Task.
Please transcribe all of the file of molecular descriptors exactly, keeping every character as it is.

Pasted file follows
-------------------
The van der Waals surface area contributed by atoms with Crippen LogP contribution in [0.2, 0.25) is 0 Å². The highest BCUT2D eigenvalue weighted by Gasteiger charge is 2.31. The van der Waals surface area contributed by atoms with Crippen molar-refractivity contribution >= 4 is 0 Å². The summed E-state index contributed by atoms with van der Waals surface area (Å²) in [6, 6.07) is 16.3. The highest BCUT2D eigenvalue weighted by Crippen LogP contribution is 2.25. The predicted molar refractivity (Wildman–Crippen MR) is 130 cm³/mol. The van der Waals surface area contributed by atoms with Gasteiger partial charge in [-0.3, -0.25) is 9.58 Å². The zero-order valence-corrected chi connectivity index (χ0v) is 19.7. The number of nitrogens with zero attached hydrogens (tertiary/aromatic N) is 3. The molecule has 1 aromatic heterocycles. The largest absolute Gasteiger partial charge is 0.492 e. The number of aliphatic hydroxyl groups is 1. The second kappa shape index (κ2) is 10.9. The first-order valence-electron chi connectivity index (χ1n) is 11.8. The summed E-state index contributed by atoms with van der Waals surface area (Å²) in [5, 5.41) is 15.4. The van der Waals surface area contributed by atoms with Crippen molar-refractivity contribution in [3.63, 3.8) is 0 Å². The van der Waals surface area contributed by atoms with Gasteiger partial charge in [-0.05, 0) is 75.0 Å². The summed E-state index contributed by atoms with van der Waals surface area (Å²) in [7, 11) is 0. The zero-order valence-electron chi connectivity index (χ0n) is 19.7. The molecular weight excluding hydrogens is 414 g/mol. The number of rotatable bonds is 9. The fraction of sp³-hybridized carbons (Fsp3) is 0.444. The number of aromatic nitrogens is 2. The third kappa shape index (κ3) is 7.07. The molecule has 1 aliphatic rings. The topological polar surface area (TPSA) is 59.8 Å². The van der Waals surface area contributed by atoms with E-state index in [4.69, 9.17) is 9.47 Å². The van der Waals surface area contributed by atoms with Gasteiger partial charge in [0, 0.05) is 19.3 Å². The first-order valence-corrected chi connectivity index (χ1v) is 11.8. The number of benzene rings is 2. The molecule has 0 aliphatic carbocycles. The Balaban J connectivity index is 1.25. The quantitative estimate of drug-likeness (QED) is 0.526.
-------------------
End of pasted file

The van der Waals surface area contributed by atoms with Crippen LogP contribution in [0.2, 0.25) is 0 Å². The highest BCUT2D eigenvalue weighted by Gasteiger charge is 2.31. The van der Waals surface area contributed by atoms with Crippen molar-refractivity contribution >= 4 is 0 Å². The summed E-state index contributed by atoms with van der Waals surface area (Å²) in [6, 6.07) is 16.3. The highest BCUT2D eigenvalue weighted by Crippen LogP contribution is 2.25. The predicted molar refractivity (Wildman–Crippen MR) is 130 cm³/mol. The van der Waals surface area contributed by atoms with Gasteiger partial charge in [-0.3, -0.25) is 9.58 Å². The zero-order valence-corrected chi connectivity index (χ0v) is 19.7. The number of nitrogens with zero attached hydrogens (tertiary/aromatic N) is 3. The molecule has 1 aromatic heterocycles. The largest absolute Gasteiger partial charge is 0.492 e. The number of aliphatic hydroxyl groups is 1. The second kappa shape index (κ2) is 10.9. The first-order valence-electron chi connectivity index (χ1n) is 11.8. The summed E-state index contributed by atoms with van der Waals surface area (Å²) in [5, 5.41) is 15.4. The van der Waals surface area contributed by atoms with Crippen molar-refractivity contribution in [3.63, 3.8) is 0 Å². The van der Waals surface area contributed by atoms with Gasteiger partial charge in [-0.05, 0) is 75.0 Å². The summed E-state index contributed by atoms with van der Waals surface area (Å²) in [7, 11) is 0. The zero-order valence-electron chi connectivity index (χ0n) is 19.7. The molecular weight excluding hydrogens is 414 g/mol. The number of rotatable bonds is 9. The fraction of sp³-hybridized carbons (Fsp3) is 0.444. The number of aromatic nitrogens is 2. The third kappa shape index (κ3) is 7.07. The molecule has 1 aliphatic rings. The topological polar surface area (TPSA) is 59.8 Å². The van der Waals surface area contributed by atoms with E-state index in [4.69, 9.17) is 9.47 Å². The van der Waals surface area contributed by atoms with Gasteiger partial charge in [0, 0.05) is 19.3 Å². The first-order valence-corrected chi connectivity index (χ1v) is 11.8. The number of benzene rings is 2. The molecule has 0 aliphatic carbocycles. The Balaban J connectivity index is 1.25. The quantitative estimate of drug-likeness (QED) is 0.526.